School kept Fiji flood victims money
Audits of school finances have revealed a school that kept money donated for disaster relief in Fiji and another that spent $250,000 on an overseas trip.
The auditor-general’s report on this year’s audits of schools’ 2016 finances named four schools that spent large sums on overseas trips for staff and students, and three that spent “relatively high” sum on presents for departing principals.
The report found multiple faults in Blockhouse Bay Intermediate’s accounting – including keeping relief fundraising money after Cyclone Winston devastated parts of Fiji in 2016.
“We drew attention to the school not passing on $3700 collected specifically for Fiji flood victims,” it said.
“The school kept the funds and used them for school purposes.”
Blockhouse Bay Intermediate was also among the schools to spend high amounts on an overseas trip, paying $26,000 towards the $82,000 cost of a trip to Korea for 18 students and three teachers.
The report said Te Kura Kaupapa Māori o Hoani Waititi Marae spent $249,632 of school funding on a trip for 251 students, staff, and caregivers to Rarotonga.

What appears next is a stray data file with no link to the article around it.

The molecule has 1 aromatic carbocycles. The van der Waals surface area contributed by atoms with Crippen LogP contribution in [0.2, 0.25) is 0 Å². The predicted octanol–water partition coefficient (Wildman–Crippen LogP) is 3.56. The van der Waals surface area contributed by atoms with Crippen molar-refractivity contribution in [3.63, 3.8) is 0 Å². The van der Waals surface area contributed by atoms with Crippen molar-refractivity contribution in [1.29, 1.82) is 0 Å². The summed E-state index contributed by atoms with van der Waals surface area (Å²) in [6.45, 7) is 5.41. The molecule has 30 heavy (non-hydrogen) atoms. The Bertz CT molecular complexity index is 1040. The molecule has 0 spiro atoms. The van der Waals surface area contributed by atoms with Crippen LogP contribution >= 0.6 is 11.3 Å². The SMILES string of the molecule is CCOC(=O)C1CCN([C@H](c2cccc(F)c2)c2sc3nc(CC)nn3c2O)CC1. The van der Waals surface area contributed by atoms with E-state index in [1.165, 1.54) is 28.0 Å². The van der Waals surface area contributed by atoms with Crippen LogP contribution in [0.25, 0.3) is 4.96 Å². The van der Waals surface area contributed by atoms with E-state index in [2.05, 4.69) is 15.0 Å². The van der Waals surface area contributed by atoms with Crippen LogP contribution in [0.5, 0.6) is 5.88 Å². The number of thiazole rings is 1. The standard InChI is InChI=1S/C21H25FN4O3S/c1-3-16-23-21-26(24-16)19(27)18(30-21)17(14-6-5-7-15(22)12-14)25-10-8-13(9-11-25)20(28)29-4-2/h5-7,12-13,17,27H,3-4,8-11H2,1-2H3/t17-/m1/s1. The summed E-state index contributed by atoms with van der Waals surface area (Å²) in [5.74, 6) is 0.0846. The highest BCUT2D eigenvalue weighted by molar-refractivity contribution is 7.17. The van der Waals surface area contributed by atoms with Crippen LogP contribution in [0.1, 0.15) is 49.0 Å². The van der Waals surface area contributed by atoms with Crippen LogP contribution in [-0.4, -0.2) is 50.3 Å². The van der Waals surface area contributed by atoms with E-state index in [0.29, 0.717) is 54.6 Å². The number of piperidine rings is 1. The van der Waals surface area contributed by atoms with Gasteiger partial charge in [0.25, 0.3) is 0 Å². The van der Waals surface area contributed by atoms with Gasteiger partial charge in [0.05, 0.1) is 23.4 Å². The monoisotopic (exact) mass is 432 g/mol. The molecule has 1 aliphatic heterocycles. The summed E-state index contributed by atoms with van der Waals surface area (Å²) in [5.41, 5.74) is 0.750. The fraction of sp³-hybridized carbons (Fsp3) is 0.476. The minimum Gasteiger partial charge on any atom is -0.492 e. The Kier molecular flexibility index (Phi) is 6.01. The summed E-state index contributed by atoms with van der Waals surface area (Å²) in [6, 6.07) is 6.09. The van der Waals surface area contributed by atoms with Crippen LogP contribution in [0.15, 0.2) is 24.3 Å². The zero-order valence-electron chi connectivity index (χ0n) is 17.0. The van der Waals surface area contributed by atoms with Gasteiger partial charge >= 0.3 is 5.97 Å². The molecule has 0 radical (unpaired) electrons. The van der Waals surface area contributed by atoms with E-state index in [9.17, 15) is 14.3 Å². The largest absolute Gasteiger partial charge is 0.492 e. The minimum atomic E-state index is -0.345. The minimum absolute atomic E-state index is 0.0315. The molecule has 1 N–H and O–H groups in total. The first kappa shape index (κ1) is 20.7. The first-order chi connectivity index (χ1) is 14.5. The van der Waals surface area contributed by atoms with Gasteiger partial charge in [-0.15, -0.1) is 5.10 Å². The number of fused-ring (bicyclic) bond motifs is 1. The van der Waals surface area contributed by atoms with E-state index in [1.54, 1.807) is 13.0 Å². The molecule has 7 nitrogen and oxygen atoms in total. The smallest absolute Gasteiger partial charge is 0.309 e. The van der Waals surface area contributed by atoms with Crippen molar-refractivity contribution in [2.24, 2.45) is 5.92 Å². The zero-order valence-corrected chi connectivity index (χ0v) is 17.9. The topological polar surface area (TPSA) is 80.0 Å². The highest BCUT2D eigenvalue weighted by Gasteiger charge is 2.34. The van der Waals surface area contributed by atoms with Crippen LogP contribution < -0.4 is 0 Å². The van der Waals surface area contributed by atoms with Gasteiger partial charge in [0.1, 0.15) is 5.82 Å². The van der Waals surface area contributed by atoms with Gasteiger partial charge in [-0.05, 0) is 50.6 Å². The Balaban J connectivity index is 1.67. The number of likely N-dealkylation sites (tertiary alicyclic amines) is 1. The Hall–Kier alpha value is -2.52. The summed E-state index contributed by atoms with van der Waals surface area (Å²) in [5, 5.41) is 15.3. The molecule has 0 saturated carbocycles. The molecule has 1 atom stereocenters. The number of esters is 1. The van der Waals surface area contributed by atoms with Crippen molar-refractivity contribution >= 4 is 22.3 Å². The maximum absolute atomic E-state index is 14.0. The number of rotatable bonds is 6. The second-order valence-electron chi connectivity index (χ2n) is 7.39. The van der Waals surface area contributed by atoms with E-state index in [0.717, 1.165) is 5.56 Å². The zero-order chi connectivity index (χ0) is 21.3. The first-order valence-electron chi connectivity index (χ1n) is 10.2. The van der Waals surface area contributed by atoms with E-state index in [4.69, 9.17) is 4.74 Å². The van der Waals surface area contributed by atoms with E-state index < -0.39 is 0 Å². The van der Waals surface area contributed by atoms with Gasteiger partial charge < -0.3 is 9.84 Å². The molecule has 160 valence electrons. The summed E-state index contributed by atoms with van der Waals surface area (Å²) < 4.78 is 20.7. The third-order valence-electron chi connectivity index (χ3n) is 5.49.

“The purpose of this trip was to achieve educational outcomes connected with the founding principles of ‘Te Aho Matua,'” the report said.
Another kura, Tamaki Nui A Rua, funded a trip to Rarotonga in 2015 for 27 students, four staff, and four parents, the report said.
“The kura spent $56,246 but collected only $13,294 from those who went on the trip.”
Manurewa West School paid for five staff to visit Kuala Lumpur, as part of a trip to tour schools in Singapore.
“We consider it unusual for schools to fund trips of this nature,” the report said.
“We are pleased to see that the [Education] Ministry has re-instated its guidance to schools about the need to specifically fundraise for overseas travel for students,” the report said.
The report also named three schools that spent “relatively high” amounts on gifts for departing principals.
Blockhouse Bay Intermediate spent $7000 for a farewell party and $3000 on a leaving gift for the principal, Kingsford School gave vouchers to the value of $10,000 to the principal as a leaving gift, and Puhinui School gave the departing principal a $8500 ride-on mower when he left the school.
“Spending on farewells and retirements should be both moderate and conservative, and suitable for the occasion,” the Office of the Auditor General said.